This summer, my Ottawa office is once again hosting an Intern from the University of Michigan. Therese Empie is a senior studying political science and environmental policy. During her five week stay in Ottawa, Therese has been blogging about her experiences. You can read her blog posts, as well as posts from other Michigan students interning on Parliament Hill, at: http://michigangoestoparliament.blogspot.ca/
Below is an interview Therese conducted during her first week in Canada.
” I am currently working for Ms. Joyce Murray, the Member of Parliament representing electoral
district of Vancouver Quadra as a Liberal Member of the Canadian House of Commons. Ms. Murray was first elected in March of 2008 and then re-elected in October of 2008 and February of 2011. She is currently the Liberal critic for Small Business and Tourism, the Asia-Pacific Gateway and Western Economic Diversification.
Ms. Murray has a unique and interesting history. She was born in South Africa to Charlotte Coe Murray and Gordon Murray. Charlotte Murray is a ”pioneer architect in designing and building affordable community and senior housing”.1 Gordon Murray was the founder of Murray & Associates Surveying and Northwest Hydrographic Underwater Surveying.
After attending the Lord Byng Secondary School in Vancouver, Ms. Murray completed her
undergraduate studies in linguistics, archeology and premed at Simon Fraser University in the earlyseventies. She returned in 1990 to Simon Fraser University to complete their Executive Masters in Business Program. While completing her EMBA program she wrote a thesis on global warming, ”proof of Joyce’s long-held belief that the environment and business do not have to be competing interests.”
Ms. Murray has always had an awareness of the importance of environmental conservation. In the seventies Ms. Murray co-founded Brinkman and Associates Reforestation Ltd with her husband Dirk Brinkman. The operation has become very successful, planting its billionth tree in 2010. Ms. Murray and her husband have three grown children named Baba Brinkman, Erik Brinkman and Dawn Brinkman.
On a sunny day in mid March I was escorted to a lobby just off of the main floor of the House of Commons to spend a half hour with Ms. Murray. During the brief interview we covered everything from social issues to personal intrests. To start the interview I asked Ms. Murray what issues are most important to her as a person and MP. Ms. Murray replied that environmental conservation and the health of the democracy were her top priorities. This is clear in her record. She has demonstrated her dedication to environmental conservation as a MP time and time again. In December of 2010 Ms. Murray introduced her Private Member’s Bill C-606. This bill legislated a crude oil tanker ban in the inland waters around Haida Gwaii known as Dixon Entrance, Hecate Strait and Queen Charlotte Sound.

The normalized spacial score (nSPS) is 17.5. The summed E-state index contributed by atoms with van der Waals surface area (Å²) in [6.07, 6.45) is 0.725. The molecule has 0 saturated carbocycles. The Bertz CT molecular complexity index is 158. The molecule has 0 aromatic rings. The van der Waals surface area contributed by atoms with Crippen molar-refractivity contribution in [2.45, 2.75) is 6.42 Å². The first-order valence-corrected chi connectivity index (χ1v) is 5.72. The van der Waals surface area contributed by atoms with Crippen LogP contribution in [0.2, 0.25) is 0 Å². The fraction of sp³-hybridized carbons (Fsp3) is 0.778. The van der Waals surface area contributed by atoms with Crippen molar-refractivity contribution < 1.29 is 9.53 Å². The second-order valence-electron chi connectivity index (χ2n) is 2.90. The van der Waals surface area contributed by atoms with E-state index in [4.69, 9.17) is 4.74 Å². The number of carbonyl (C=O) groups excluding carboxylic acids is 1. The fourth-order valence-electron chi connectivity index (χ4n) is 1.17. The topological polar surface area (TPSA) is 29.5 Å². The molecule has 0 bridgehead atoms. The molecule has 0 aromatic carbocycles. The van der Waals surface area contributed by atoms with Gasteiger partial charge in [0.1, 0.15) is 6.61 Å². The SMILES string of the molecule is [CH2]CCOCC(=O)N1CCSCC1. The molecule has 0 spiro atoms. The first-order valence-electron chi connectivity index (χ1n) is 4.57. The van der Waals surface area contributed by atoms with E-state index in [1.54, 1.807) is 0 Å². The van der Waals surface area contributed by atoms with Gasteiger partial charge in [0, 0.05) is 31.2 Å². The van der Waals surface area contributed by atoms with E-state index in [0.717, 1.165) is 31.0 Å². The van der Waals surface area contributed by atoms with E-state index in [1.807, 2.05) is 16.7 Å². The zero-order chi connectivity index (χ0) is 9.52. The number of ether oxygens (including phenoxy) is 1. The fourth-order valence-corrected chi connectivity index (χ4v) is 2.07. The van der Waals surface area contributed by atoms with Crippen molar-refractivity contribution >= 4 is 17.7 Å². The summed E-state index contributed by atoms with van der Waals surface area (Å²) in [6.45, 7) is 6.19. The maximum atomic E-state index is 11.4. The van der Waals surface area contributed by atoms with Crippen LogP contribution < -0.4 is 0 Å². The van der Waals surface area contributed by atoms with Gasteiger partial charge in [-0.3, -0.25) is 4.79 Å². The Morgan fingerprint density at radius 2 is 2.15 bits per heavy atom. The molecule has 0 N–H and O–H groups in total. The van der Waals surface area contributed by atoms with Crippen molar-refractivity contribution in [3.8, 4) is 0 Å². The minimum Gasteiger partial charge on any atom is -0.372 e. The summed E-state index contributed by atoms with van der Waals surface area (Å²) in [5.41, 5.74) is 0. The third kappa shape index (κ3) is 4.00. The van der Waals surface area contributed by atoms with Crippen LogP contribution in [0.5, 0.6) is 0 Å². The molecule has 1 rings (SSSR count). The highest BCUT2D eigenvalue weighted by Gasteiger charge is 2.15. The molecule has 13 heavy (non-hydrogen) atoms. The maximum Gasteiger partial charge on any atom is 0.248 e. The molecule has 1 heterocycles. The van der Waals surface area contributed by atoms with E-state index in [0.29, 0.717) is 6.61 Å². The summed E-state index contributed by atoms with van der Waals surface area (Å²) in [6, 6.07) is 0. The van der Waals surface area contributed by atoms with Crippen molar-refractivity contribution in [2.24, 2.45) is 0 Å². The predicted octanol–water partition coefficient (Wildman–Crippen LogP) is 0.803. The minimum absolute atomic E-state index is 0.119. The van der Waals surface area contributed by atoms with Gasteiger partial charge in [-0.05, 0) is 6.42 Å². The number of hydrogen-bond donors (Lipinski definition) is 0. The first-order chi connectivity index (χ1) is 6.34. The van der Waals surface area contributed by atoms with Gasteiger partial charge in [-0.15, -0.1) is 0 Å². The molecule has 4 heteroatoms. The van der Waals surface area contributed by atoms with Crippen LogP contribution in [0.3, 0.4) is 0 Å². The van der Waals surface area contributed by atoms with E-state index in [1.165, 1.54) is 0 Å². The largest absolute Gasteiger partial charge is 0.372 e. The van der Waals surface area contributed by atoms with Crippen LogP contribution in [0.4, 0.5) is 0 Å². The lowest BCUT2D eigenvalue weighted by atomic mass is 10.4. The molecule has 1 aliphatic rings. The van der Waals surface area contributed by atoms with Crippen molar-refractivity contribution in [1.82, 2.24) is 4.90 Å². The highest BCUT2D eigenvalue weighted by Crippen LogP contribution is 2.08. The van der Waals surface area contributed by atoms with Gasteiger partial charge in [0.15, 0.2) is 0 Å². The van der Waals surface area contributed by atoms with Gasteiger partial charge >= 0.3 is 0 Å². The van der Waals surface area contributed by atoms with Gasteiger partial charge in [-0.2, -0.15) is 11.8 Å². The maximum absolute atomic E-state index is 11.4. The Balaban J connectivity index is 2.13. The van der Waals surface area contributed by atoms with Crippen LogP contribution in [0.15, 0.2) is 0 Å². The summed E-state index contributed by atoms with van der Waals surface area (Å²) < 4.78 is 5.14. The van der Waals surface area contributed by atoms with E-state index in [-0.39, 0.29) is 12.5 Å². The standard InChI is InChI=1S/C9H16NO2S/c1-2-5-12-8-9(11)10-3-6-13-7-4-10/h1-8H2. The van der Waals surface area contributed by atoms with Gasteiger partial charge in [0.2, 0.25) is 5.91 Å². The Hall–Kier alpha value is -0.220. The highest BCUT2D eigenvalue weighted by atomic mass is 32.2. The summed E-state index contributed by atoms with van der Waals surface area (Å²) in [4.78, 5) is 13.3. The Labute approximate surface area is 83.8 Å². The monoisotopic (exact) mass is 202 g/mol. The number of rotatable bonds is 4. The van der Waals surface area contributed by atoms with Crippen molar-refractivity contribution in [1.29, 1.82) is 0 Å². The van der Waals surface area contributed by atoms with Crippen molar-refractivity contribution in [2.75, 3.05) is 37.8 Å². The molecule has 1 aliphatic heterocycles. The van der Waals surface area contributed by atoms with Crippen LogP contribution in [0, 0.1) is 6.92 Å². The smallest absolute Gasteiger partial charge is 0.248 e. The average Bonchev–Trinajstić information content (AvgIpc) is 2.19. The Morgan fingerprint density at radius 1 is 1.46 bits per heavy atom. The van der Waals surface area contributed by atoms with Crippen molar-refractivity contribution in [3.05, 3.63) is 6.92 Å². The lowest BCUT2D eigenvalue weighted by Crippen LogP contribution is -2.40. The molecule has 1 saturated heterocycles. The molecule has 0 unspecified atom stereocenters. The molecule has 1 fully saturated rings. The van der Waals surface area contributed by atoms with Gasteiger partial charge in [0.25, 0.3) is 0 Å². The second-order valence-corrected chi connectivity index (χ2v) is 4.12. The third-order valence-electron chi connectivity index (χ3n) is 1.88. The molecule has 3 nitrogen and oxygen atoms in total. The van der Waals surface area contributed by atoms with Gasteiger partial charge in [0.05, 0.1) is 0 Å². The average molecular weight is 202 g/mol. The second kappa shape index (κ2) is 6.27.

When asked what issues are most important to her riding Ms. Murray quickly explained that her riding is not typical. As a highly educated population, those in her riding are very concerned with giving back and being a moral leader. Her constituents are very concerned with Canada’s role in the world. This is in stark contrast to the issues faced by the rest of Canada. Ms. Murray’s answer to the most important human rights issue facing Canada today is the gap in achievement of the First Nations people. She further explained that the gap in achievement extends to education, employment and life expectancy.
There has recently been a great deal of talk in the House of Commons relating to the 2007 Global Financial Crisis. With this in mind I asked Ms. Murray how hard she felt Canada was hit by the crisis. When answering she radiated a quiet strength saying that Canada was indeed hit hard but not as hard as others.
During my brief time here I have noticed that there is a lot of rhetoric in the House of Commons focused on the importance of cutting spending in order to keep Canada’s economy afloat. I asked Ms. Murray what needs to be done in order to safe guard the Canadian people against future financial crises. In response she suggested the government stop undermining clean technology markets and the innovation sector. Other problems mentioned include the lack of clear criteria on foreign takeovers, an over reliance on environmental resource exports, and a lack of transparency for foreign investment policy.
As a successful business woman and politician, Ms. Murray has some very good advice for young women looking to enter either field. When asked, she gave two very good pieces of advice. First, find leadership roles in whatever you are doing today because “those who show up run the world.”
Secondly, amass a strong record of problem solving and creative experience. I sincerely agree with her
on both accounts. As a society I feel that the younger generations have become reliant on the idea “it’s not what you know but who you know.” We have come to think that as long as we have connections it is not necessary to develop the skills employers find essential.
I have greatly enjoyed my time working for Joyce Murray. She is one of the most honest, caring and passionate individuals I have ever met. Thanks for reading.”